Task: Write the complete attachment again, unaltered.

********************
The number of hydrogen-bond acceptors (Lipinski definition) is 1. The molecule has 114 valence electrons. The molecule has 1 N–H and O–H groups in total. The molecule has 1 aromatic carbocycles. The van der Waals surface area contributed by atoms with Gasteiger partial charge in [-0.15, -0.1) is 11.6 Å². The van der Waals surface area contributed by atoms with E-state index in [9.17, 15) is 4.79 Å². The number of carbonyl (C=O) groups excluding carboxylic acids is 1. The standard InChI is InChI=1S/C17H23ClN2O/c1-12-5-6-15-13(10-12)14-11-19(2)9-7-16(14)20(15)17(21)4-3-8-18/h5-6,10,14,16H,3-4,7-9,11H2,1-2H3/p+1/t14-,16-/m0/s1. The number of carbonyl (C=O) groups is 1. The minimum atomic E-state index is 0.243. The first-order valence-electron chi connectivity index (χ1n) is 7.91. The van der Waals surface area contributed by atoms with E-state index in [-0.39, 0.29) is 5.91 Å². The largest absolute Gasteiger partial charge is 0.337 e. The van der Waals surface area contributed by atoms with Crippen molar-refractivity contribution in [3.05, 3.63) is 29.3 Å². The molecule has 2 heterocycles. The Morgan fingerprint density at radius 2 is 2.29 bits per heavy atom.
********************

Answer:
The number of hydrogen-bond acceptors (Lipinski definition) is 1. The molecule has 114 valence electrons. The molecule has 1 N–H and O–H groups in total. The molecule has 1 aromatic carbocycles. The van der Waals surface area contributed by atoms with Gasteiger partial charge in [-0.15, -0.1) is 11.6 Å². The van der Waals surface area contributed by atoms with E-state index in [9.17, 15) is 4.79 Å². The number of carbonyl (C=O) groups excluding carboxylic acids is 1. The standard InChI is InChI=1S/C17H23ClN2O/c1-12-5-6-15-13(10-12)14-11-19(2)9-7-16(14)20(15)17(21)4-3-8-18/h5-6,10,14,16H,3-4,7-9,11H2,1-2H3/p+1/t14-,16-/m0/s1. The number of carbonyl (C=O) groups is 1. The minimum atomic E-state index is 0.243. The first-order valence-electron chi connectivity index (χ1n) is 7.91. The van der Waals surface area contributed by atoms with E-state index in [-0.39, 0.29) is 5.91 Å². The largest absolute Gasteiger partial charge is 0.337 e. The van der Waals surface area contributed by atoms with Crippen molar-refractivity contribution in [3.05, 3.63) is 29.3 Å². The molecule has 2 heterocycles. The Morgan fingerprint density at radius 2 is 2.29 bits per heavy atom.